Matthew Miller
Mar 11, 2020

Sure, women should wear panties that call the police in case of rape

A German lingerie brand claims its high-tech panties can "protect women against rape". (No, they can't.) In other news, it's award-bait season again.

A panty made by German lingerie brand Aikyou and creative agency Jung Von Matt/Neckar uses smart yarn to detect when it's been ripped. It can then use an embedded Bluetooth antenna to contact police (and/or your mom, apparently) by reaching out via a connected smartphone app.

In other words, award bait season is upon us again. Sigh.

This 'product', which was slated to be displayed at the now canceled SXSW, is disgusting on at least three levels. Actually, five—I just thought of two more.

First, it's sick and tragic that sexual assault is so prevalent that creating a product like this seems to make at least a little bit of sense. Sexual violence remains shockingly top-of-mind for most women every single day, and if you don't believe that, just ask the women you know. You can't blame a company for wanting to highlight this shameful truth and help prevent harm. 

However...

Second layer of disgust: The companies say, in the video above, that they want to give women the freedom to wear whatever they want. But they seem unaware of the irony that 'freedom' apparently means women must wear a technologically advanced, battery-powered undergarment that is connected to their phone via Bluetooth any time they think they might be at risk of being attacked.

Third, it wouldn't work. Even if you accept that this is anything other than a stunt, and that the company plans to actually produce and sell the product (assumptions I have serious doubts about), it's not even remotely possible that it would "protect women against rape",  as the press release we received claims.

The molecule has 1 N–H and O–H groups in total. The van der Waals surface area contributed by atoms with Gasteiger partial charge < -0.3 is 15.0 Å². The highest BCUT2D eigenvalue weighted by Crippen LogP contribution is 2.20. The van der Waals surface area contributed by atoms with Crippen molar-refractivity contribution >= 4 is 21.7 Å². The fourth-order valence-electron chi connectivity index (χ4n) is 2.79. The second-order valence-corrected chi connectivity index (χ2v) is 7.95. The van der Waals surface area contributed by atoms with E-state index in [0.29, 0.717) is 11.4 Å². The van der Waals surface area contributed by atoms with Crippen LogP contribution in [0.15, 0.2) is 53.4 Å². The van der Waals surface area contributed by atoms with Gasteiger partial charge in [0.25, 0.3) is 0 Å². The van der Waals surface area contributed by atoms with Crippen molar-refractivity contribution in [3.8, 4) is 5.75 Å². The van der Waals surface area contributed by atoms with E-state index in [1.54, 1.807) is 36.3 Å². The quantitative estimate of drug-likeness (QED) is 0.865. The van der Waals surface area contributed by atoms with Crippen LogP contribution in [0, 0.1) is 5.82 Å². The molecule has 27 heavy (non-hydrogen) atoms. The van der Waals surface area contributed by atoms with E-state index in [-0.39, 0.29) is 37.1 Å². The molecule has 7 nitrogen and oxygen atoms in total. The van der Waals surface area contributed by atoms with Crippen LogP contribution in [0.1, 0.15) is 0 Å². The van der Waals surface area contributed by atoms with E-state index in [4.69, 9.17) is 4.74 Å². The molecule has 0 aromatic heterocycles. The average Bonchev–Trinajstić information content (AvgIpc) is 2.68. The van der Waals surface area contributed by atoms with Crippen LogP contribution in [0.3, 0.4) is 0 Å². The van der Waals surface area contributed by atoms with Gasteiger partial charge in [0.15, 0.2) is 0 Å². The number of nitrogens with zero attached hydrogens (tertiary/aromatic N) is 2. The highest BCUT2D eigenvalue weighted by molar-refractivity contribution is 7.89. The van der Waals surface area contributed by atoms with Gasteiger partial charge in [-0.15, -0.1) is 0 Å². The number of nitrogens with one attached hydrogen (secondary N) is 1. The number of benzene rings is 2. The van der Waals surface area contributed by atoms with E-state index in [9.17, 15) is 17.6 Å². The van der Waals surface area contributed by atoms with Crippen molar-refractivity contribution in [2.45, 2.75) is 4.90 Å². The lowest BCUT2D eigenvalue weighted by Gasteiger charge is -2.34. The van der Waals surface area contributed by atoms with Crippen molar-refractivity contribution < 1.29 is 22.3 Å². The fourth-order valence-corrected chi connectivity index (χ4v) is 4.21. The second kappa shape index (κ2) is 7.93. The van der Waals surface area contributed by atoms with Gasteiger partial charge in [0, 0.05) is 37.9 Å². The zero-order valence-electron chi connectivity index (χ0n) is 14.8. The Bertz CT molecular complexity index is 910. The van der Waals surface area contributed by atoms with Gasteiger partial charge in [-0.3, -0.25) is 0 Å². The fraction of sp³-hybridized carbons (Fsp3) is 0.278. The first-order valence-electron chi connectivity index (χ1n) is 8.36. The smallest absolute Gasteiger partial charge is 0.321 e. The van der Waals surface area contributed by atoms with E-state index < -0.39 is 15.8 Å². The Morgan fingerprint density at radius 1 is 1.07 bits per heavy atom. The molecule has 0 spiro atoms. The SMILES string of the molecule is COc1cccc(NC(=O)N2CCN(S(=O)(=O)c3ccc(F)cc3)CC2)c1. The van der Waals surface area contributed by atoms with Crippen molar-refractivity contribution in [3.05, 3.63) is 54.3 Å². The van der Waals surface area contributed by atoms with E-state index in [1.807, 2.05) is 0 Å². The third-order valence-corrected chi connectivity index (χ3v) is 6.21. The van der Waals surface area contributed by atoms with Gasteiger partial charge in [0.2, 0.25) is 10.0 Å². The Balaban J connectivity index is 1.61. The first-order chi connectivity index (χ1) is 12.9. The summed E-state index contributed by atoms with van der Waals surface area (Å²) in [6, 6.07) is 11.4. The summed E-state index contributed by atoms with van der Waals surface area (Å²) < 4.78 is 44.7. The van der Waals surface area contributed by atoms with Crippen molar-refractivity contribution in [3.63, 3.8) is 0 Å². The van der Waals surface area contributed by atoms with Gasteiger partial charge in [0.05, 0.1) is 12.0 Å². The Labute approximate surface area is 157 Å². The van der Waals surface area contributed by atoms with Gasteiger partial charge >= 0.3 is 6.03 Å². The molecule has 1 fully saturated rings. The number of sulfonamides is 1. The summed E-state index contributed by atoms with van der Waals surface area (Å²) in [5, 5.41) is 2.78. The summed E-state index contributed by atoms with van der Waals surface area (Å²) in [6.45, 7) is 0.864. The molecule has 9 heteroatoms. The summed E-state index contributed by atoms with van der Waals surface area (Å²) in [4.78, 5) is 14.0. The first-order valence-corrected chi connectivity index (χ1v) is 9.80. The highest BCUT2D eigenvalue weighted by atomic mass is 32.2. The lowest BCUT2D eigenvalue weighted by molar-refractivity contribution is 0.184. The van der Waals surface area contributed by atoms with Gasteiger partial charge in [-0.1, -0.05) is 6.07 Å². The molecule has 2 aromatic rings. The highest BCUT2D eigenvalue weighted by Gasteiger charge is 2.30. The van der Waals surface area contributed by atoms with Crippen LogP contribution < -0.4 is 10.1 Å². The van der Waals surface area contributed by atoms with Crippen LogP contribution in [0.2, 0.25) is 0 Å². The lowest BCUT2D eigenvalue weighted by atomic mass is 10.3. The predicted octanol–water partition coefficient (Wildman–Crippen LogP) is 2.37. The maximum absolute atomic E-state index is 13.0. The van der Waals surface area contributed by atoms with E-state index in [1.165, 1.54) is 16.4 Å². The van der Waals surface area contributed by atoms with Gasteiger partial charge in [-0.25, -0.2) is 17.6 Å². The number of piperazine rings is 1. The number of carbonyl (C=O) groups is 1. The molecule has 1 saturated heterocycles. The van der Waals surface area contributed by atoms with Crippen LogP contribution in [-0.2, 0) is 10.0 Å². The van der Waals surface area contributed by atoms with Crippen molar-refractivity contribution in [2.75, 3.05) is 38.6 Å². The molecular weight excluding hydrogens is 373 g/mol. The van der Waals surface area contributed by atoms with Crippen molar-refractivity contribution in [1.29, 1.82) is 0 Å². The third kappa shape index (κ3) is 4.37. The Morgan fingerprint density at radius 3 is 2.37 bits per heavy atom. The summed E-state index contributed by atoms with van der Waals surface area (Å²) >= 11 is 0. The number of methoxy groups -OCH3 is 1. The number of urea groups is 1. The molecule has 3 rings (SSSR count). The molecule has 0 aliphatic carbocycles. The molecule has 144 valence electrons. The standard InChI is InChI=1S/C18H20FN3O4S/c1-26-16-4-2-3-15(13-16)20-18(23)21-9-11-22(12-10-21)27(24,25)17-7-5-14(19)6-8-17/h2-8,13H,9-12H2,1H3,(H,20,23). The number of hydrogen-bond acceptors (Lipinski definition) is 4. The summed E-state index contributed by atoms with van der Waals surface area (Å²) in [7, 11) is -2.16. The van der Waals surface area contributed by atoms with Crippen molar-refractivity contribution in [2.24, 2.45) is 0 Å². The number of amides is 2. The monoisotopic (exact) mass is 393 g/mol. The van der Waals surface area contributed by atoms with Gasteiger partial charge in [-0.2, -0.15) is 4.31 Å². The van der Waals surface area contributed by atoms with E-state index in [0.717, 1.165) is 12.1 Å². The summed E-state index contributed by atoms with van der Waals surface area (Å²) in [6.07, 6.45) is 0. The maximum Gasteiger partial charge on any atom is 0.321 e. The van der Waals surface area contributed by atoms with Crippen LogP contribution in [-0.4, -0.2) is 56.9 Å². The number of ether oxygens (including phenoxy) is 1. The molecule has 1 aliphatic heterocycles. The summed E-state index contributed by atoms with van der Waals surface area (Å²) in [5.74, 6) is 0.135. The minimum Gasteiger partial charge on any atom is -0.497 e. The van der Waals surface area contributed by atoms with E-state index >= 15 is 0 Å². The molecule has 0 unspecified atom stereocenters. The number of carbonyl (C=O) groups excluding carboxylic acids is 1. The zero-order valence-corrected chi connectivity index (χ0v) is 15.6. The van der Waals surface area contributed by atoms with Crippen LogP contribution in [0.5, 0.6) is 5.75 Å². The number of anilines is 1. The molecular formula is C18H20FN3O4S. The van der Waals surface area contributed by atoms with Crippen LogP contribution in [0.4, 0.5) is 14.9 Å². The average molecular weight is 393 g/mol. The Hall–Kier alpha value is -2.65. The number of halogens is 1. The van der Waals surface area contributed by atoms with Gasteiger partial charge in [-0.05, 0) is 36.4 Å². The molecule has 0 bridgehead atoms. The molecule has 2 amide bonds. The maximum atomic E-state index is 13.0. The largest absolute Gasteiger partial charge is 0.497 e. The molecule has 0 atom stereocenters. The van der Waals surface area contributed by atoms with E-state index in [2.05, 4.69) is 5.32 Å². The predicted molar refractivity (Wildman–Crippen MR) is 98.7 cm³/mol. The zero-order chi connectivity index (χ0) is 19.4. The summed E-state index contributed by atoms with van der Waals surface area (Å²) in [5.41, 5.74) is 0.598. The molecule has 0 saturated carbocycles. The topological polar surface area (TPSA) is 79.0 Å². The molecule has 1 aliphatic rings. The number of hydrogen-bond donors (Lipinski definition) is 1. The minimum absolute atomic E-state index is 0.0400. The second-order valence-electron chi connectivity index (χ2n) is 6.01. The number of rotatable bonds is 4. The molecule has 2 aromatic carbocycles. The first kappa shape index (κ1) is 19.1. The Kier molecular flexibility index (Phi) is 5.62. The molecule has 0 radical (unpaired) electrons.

I don't want to trigger anyone by getting into too much detail, but suffice to say, women get sexually assaulted and raped in all kinds of situations where their panties don't get violently ripped. Just to cite one example, rape even happens in situations where women remove their clothes willingly and then decide to assert their absolute, incontrovertible right to control what happens next—only to have that right taken away by a man who seemed OK up until that very moment but then proved to be a rapist.

In fact, (fourth layer of disgust) equating rape to ripping of panties perpetuates inaccurate perceptions about what rape is and who commits it. That's doubly dangerous for women; it may cause them to let their guard down and it gives a men a pass on a lot of disgusting behaviour that should be considered sexual violence, because it is.

This post is filed under...
Award bait: Purpose-driven work, for better or worse
When it comes to work meant to win awards, some is very good. But some is very, very bad. We've been assessing both types for a few years now.

Fifth layer of disgust: As already alluded to, this reeks of award bait. While the brand and agency probably had good intentions, the timing, the video, and the press push all indicate that the project was executed with award wins in mind.

Why is that disgusting? Because of the opportunity cost. The lure of winning awards pushes companies to come up with novel and eye-catching—but often unworkable—ideas like this one, when simple donations to organisations that are actually fighting sexual violence would easily be more effective. 

Off the top of my head, how about supporting education for young men about what rape culture is and the process of consent? That might actually help reduce the number of potential assaulters. Or how about supporting groups that are pushing police departments to process untested rape kits that are sitting ignored in evidence lockers? That might not only result in justice for past victims and get rapists off the street but also make the threat of prosecution more of a deterrent, thereby actually protecting women from future attacks. 

Those ideas might not win awards though. So you have to choose. What do you really care about?


Matthew Miller is Campaign Asia-Pacific's managing editor. This article first appeared on CampaignAsia.com.

Source:
Campaign India

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